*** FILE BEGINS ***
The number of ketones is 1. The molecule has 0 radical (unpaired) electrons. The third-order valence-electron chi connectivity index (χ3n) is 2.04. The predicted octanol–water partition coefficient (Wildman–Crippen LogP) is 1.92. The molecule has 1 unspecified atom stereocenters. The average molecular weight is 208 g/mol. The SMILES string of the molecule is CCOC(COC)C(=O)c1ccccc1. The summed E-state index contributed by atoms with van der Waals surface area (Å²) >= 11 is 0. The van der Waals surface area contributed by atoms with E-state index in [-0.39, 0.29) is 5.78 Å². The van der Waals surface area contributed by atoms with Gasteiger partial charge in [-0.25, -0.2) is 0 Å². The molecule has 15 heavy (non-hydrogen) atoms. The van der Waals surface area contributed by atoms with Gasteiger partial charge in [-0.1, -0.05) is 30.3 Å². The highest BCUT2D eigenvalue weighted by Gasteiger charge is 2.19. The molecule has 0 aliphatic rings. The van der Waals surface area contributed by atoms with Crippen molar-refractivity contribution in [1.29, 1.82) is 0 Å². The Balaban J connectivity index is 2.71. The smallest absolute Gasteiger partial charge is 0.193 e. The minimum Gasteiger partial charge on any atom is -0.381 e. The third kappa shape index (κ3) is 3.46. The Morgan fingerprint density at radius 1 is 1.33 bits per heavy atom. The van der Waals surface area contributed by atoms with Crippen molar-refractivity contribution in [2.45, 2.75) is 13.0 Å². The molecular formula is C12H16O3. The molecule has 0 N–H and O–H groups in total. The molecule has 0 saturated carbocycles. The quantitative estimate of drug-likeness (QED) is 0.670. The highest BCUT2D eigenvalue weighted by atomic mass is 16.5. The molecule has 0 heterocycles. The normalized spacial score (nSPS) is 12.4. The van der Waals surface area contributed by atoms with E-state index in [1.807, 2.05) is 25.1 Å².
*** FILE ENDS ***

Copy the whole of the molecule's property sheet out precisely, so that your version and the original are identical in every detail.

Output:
The number of ketones is 1. The molecule has 0 radical (unpaired) electrons. The third-order valence-electron chi connectivity index (χ3n) is 2.04. The predicted octanol–water partition coefficient (Wildman–Crippen LogP) is 1.92. The molecule has 1 unspecified atom stereocenters. The average molecular weight is 208 g/mol. The SMILES string of the molecule is CCOC(COC)C(=O)c1ccccc1. The summed E-state index contributed by atoms with van der Waals surface area (Å²) >= 11 is 0. The van der Waals surface area contributed by atoms with E-state index in [-0.39, 0.29) is 5.78 Å². The van der Waals surface area contributed by atoms with Gasteiger partial charge in [-0.25, -0.2) is 0 Å². The molecule has 15 heavy (non-hydrogen) atoms. The van der Waals surface area contributed by atoms with Gasteiger partial charge in [-0.1, -0.05) is 30.3 Å². The highest BCUT2D eigenvalue weighted by Gasteiger charge is 2.19. The molecule has 0 aliphatic rings. The van der Waals surface area contributed by atoms with Crippen molar-refractivity contribution in [1.29, 1.82) is 0 Å². The Balaban J connectivity index is 2.71. The smallest absolute Gasteiger partial charge is 0.193 e. The minimum Gasteiger partial charge on any atom is -0.381 e. The third kappa shape index (κ3) is 3.46. The Morgan fingerprint density at radius 1 is 1.33 bits per heavy atom. The van der Waals surface area contributed by atoms with Crippen molar-refractivity contribution in [2.45, 2.75) is 13.0 Å². The molecular formula is C12H16O3. The molecule has 0 N–H and O–H groups in total. The molecule has 0 saturated carbocycles. The quantitative estimate of drug-likeness (QED) is 0.670. The highest BCUT2D eigenvalue weighted by atomic mass is 16.5. The molecule has 0 heterocycles. The normalized spacial score (nSPS) is 12.4. The van der Waals surface area contributed by atoms with E-state index in [1.807, 2.05) is 25.1 Å².